Two-Thirds of Canadian Cities Saw Rents Grow Last Month: The Beginning of a Trend Reversal?
Overall 16 cities saw rent prices go up, 3 remained flat, and 5 had decreasing rates last month. Of the 5 markets that had declining rates, the 2 with the largest monthly dips were located on the more affordable end of the ranking. Zooming in on the top 10 most expensive cities, the majority experienced rents trending upward as well.
This shift may be signaling a start to the reversal of the 2020 rental market trends. More Canadians may be considering moving back to expensive markets, to take advantage of low prices or in preparation of life returning to what it was like pre-pandemic as more vaccines become available, which would increase prices after a year of historic decreases. As we head into the hot moving season of the summer and fall months, expensive markets especially are likely to see rent price growth as demand is likely to pick up.
Top 5 Most Expensive Markets
1. Vancouver, BC prices grew for both bedroom types last month as one-bedroom rent increased 1.6% to $1,930 and two-bedrooms moved up 2.7% to $2,670.
2. Toronto, ON saw both bedroom types increase in price as well with one-bedroom rent growing 2.3% to $1,790 and two-bedrooms inching up 0.4% to $2,310.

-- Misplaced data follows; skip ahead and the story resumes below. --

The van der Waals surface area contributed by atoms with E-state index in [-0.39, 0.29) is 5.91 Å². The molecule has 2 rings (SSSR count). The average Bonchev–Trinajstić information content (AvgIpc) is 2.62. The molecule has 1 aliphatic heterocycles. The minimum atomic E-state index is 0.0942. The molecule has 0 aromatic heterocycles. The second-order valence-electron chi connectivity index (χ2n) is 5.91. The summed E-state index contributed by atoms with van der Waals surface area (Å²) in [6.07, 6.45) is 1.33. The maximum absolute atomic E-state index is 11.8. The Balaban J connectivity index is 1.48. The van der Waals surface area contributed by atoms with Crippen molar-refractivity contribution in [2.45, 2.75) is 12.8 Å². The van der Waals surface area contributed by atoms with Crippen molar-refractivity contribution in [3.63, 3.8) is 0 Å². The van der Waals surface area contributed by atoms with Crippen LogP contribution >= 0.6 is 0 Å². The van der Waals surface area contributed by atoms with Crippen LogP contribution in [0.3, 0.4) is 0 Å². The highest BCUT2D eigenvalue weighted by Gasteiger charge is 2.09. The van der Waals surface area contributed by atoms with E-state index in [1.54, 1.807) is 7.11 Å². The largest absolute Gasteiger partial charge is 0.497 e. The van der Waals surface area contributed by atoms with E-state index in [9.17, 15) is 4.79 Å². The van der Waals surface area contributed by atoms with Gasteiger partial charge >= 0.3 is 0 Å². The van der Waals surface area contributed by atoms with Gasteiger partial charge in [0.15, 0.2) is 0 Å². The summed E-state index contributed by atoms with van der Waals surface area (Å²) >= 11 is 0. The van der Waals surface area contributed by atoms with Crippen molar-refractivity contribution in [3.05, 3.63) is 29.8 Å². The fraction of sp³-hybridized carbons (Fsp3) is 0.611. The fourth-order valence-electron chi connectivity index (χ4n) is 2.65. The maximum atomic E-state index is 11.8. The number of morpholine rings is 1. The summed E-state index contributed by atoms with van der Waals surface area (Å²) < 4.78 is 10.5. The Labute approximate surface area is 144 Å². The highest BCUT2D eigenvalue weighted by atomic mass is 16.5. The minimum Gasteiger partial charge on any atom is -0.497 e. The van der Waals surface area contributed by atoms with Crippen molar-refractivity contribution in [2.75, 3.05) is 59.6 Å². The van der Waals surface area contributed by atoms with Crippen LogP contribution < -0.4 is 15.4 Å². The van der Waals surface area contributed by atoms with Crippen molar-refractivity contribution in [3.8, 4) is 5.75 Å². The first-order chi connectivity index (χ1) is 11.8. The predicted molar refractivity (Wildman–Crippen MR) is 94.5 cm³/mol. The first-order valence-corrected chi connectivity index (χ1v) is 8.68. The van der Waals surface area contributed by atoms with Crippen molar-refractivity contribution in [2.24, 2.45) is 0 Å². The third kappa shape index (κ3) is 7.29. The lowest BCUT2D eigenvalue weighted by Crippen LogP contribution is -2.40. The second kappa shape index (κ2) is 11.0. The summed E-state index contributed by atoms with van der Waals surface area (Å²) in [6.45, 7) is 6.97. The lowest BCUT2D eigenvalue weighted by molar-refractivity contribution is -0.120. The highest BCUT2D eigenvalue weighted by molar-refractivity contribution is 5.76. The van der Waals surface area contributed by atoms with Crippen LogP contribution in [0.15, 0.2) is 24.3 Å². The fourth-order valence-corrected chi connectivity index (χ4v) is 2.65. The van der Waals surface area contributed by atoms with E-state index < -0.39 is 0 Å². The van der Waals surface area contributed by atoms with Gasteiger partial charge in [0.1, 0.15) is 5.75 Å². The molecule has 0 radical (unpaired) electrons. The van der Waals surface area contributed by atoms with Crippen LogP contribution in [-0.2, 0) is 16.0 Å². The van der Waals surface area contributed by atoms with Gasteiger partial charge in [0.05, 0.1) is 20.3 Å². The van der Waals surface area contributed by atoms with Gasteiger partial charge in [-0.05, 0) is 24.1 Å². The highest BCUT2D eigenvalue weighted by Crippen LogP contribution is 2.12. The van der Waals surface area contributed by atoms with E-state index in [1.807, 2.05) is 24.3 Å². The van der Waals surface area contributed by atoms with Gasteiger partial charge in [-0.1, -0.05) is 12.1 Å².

3. Barrie, ON moved up a spot to rank as the 3rd most expensive city with one-bedroom rent jumping 4.8% to $1,730, while two-bedrooms increased 0.6% to $1,780.
4. Burnaby, BC dropped to 4th, though one-bedroom rent stayed flat at $1,700 and two-bedrooms actually grew 2.3% to $2,250.
5. Victoria, BC remained the 5th priciest market with one-bedroom rent climbing 3.2% to $1,590 and two-bedrooms jumping 5.1% to $2,070.
Cities with The Largest Monthly Changes
–Oshawa, ON moved up a spot to rank as the 6th most expensive city with one-bedrooms jumping 4.8% to $1,520.
–Kitchener, ON saw rent climb 3%, settling at $1,390, and up 2 positions to become the 9th priciest market.
–Kingston, ON, Abbotsford, BC, Halifax, NS all saw rents grow 2.4% last month.
–Québec, QC had the largest monthly rent price decline, falling 5.1% to $750.
–Windsor, ON dropped a spot to rank as 18th with one-bedroom rent declining 4.5% to $1,050.
–Edmonton, AB saw one-bedroom rent decrease 1.1% to $900.
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